Research has been the “first love” of just-retired Dean of the University of Otago, Christchurch, Emeritus Professor Peter Joyce.
Emeritus Professor Peter Joyce has retired as Dean of the University of Otago, Christchurch after more than 40 years’ involvement with the campus, a time that began when he was a summer student in 1973 and culminating in 11 years as Dean. He retires as a respected psychiatrist, and as a Dean known for his research achievements and unwavering support for the development of research on the Christchurch campus.
Joyce entered medical school knowing he wanted to become a researcher. In his fifth year of medical school, during a consultation with a patient living with a chronic illness, he decided to specialise in psychiatry.
“I enjoyed listening to patients’ stories and came out of that chat [with the patient] and realised if I did psychiatry there would be a lot of human stories and a huge opportunity for research.”
As he reflects on his time as Dean, Joyce says his research – which he calls his “first love” – is undoubtedly his greatest achievement. This is as a researcher himself; as a supervisor of PhD students; Head of the Department of Psychological Medicine; and as Dean, where he built research capacity.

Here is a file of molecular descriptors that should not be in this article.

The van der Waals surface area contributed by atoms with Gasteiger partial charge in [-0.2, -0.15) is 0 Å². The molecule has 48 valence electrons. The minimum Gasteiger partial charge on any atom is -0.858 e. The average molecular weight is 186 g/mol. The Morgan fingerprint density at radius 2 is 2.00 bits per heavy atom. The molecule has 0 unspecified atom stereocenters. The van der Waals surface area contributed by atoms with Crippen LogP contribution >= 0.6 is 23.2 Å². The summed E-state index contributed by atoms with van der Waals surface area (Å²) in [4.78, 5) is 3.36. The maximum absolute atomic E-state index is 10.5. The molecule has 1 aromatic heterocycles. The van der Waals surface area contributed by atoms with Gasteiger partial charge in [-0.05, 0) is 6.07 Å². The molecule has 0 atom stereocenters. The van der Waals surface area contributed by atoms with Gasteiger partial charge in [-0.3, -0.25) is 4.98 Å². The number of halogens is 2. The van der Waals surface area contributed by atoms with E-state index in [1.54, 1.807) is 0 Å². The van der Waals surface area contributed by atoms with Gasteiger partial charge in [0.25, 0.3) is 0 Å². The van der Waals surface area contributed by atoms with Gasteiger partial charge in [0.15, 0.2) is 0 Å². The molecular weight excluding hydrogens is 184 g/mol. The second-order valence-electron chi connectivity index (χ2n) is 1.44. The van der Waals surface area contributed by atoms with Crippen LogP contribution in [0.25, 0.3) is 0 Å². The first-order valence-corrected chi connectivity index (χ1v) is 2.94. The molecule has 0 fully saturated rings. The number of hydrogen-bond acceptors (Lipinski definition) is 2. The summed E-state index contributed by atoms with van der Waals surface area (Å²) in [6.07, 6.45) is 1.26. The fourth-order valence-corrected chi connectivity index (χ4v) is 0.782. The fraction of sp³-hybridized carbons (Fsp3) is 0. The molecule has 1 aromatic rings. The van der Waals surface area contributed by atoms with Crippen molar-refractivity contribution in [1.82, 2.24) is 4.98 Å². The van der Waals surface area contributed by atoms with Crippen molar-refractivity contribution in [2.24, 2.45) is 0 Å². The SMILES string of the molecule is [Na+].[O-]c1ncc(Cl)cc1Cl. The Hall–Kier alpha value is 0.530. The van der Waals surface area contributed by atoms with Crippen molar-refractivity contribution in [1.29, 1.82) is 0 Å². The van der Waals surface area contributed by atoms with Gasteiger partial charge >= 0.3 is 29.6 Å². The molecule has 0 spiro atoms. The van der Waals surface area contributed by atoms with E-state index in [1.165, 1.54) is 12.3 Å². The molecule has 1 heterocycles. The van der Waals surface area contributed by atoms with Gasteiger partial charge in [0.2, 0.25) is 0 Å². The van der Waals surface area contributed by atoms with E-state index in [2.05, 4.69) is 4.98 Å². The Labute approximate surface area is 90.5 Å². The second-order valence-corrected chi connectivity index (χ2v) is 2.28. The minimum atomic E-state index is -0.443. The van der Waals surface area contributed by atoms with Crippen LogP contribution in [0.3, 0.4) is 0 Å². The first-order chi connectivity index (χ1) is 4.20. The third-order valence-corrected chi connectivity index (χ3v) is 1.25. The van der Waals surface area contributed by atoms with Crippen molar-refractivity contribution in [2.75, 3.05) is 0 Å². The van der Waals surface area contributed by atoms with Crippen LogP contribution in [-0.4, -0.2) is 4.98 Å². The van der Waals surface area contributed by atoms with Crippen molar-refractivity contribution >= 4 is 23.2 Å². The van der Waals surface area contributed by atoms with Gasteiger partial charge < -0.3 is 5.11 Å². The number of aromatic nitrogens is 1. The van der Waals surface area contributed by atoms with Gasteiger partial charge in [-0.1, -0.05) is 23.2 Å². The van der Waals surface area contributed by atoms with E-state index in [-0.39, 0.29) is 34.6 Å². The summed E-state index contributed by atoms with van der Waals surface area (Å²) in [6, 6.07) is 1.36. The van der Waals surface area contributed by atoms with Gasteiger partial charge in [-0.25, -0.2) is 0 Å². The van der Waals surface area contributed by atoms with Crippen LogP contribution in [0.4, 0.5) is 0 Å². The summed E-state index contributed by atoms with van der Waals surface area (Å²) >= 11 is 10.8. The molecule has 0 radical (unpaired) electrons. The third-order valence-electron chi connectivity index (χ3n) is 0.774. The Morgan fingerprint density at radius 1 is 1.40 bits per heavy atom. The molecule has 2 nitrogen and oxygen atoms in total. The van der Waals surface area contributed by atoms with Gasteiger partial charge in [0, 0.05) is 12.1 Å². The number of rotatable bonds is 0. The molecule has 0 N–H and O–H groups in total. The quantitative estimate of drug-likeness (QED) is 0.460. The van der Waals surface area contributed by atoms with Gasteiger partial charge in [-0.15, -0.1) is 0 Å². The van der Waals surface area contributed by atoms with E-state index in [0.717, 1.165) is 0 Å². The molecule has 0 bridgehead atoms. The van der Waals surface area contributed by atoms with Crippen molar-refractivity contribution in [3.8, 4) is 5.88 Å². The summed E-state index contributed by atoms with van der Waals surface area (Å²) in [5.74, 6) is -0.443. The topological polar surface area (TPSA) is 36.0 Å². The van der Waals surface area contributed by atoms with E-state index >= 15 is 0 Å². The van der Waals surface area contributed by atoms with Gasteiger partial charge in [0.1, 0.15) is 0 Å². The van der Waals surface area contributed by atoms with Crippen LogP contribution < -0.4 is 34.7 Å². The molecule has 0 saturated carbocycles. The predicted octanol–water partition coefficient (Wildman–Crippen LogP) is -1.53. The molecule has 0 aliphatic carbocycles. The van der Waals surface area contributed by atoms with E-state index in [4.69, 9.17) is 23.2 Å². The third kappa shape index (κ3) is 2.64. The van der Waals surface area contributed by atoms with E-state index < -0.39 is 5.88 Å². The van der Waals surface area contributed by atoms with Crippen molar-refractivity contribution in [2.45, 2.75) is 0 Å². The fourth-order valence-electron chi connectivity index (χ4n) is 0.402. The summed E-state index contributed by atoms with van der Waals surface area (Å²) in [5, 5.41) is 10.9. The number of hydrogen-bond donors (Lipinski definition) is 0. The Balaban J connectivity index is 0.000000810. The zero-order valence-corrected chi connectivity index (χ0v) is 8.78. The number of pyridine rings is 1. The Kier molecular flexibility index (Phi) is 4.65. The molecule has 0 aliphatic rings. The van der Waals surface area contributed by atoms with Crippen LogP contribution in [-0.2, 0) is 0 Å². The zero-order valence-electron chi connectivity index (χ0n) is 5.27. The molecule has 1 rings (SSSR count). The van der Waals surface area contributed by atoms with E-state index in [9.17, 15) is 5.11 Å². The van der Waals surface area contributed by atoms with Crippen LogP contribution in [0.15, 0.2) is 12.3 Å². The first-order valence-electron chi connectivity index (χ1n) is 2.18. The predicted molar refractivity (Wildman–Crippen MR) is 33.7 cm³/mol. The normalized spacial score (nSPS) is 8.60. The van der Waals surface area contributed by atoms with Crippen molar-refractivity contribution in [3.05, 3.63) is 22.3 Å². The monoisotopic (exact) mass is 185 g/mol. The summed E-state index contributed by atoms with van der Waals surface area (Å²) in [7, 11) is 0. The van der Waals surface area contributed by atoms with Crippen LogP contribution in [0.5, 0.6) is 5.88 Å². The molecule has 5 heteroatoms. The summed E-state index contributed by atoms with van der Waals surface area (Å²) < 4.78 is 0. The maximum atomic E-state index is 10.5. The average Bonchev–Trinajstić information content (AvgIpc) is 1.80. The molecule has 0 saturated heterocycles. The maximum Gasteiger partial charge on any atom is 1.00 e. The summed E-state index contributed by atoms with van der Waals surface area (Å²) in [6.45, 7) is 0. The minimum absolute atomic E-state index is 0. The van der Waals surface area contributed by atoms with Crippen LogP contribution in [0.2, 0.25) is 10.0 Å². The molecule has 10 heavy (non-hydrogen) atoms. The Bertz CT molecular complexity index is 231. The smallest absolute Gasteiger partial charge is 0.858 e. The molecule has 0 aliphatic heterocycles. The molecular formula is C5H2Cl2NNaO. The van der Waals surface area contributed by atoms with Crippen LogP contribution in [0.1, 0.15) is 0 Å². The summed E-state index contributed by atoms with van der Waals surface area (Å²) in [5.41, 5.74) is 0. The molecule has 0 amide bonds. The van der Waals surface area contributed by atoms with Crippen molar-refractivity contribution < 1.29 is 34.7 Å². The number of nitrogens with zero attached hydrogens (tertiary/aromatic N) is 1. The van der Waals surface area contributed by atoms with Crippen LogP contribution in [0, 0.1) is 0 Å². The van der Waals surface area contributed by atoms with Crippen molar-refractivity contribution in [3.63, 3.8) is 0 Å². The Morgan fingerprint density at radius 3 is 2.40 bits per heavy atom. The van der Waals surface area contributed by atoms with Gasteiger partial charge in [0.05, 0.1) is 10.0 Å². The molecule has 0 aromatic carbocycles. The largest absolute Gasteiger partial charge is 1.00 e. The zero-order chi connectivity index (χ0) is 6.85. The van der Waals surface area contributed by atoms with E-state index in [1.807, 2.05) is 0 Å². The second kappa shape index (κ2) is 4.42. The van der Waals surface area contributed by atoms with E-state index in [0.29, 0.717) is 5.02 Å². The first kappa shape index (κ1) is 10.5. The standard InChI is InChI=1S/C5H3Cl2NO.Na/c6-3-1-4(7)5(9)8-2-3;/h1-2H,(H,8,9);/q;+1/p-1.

“After deciding on a career in psychiatry, I was thinking of research opportunities. Mood disorders were common and I could research them in a number of settings. As a final year medical student I came across a number of patients with bipolar disorder who had been incorrectly diagnosed as suffering from schizophrenia, and that focused me towards studying and better understanding that condition.”
After graduating from medical school in 1978, Joyce undertook a PhD with the University of Otago, Christchurch, while working as a psychiatric registrar. He then began working as a clinician, researcher and lecturer. He was appointed to the Department of Psychological Medicine in 1984 and, two years later, became the youngest University of Otago professor when, aged 34, he became Head of the Department, a position he held for 19 years until his appointment as Dean of the Christchurch campus in 2006.
Over the years, Joyce’s research has concentrated on two major approaches: clinical trials and epidemiologic/family studies. The clinical trials involved recruiting patients with depression, bipolar disorder, anorexia nervosa, bulimia nervosa and binge eating disorder. Treatment trials have included antidepressant medications and a variety of psychotherapies, especially cognitive behaviour therapy and interpersonal psychotherapy. For patients recruited to depression studies he had a particular interest in “personalised medicine” and trying to better understand which treatments worked for each individual patient.
The epidemiologic and family studies have included random community studies on the prevalence and risk factors for common mental disorders (The Christchurch Psychiatric Epidemiology Study), a case-controlled study of suicide attempts and suicide (Canterbury Suicide Project), family studies on alcohol dependence, personality, depression and bipolar disorder, and a longitudinal study on ageing called CHALICE.